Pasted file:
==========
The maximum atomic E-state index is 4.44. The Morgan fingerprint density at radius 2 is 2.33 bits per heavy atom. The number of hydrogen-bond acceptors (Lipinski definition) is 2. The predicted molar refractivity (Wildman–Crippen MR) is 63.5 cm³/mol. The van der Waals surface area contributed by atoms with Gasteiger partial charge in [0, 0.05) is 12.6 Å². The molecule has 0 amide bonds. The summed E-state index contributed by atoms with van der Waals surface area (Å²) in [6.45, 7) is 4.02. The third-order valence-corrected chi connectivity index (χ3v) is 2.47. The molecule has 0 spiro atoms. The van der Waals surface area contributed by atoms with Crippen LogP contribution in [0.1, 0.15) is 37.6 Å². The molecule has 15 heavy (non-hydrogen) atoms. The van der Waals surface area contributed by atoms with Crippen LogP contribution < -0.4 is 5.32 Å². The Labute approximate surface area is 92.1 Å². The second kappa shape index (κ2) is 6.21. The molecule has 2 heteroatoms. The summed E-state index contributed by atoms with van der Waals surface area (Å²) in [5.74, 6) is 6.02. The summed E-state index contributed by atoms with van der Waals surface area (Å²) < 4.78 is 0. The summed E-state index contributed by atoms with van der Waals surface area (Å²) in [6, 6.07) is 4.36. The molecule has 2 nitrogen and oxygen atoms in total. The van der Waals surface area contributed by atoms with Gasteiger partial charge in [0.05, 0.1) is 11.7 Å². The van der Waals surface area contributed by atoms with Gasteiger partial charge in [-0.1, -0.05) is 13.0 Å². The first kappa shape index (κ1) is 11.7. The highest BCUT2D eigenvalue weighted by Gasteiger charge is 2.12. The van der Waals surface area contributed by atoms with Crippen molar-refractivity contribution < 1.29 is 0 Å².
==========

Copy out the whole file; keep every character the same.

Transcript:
The maximum atomic E-state index is 4.44. The Morgan fingerprint density at radius 2 is 2.33 bits per heavy atom. The number of hydrogen-bond acceptors (Lipinski definition) is 2. The predicted molar refractivity (Wildman–Crippen MR) is 63.5 cm³/mol. The van der Waals surface area contributed by atoms with Gasteiger partial charge in [0, 0.05) is 12.6 Å². The molecule has 0 amide bonds. The summed E-state index contributed by atoms with van der Waals surface area (Å²) in [6.45, 7) is 4.02. The third-order valence-corrected chi connectivity index (χ3v) is 2.47. The molecule has 0 spiro atoms. The van der Waals surface area contributed by atoms with Crippen LogP contribution in [0.1, 0.15) is 37.6 Å². The molecule has 15 heavy (non-hydrogen) atoms. The van der Waals surface area contributed by atoms with Crippen LogP contribution < -0.4 is 5.32 Å². The Labute approximate surface area is 92.1 Å². The second kappa shape index (κ2) is 6.21. The molecule has 2 heteroatoms. The summed E-state index contributed by atoms with van der Waals surface area (Å²) in [5.74, 6) is 6.02. The summed E-state index contributed by atoms with van der Waals surface area (Å²) < 4.78 is 0. The summed E-state index contributed by atoms with van der Waals surface area (Å²) in [6, 6.07) is 4.36. The molecule has 2 nitrogen and oxygen atoms in total. The van der Waals surface area contributed by atoms with Gasteiger partial charge in [0.05, 0.1) is 11.7 Å². The van der Waals surface area contributed by atoms with Gasteiger partial charge in [-0.1, -0.05) is 13.0 Å². The first kappa shape index (κ1) is 11.7. The highest BCUT2D eigenvalue weighted by Gasteiger charge is 2.12. The van der Waals surface area contributed by atoms with Crippen molar-refractivity contribution < 1.29 is 0 Å².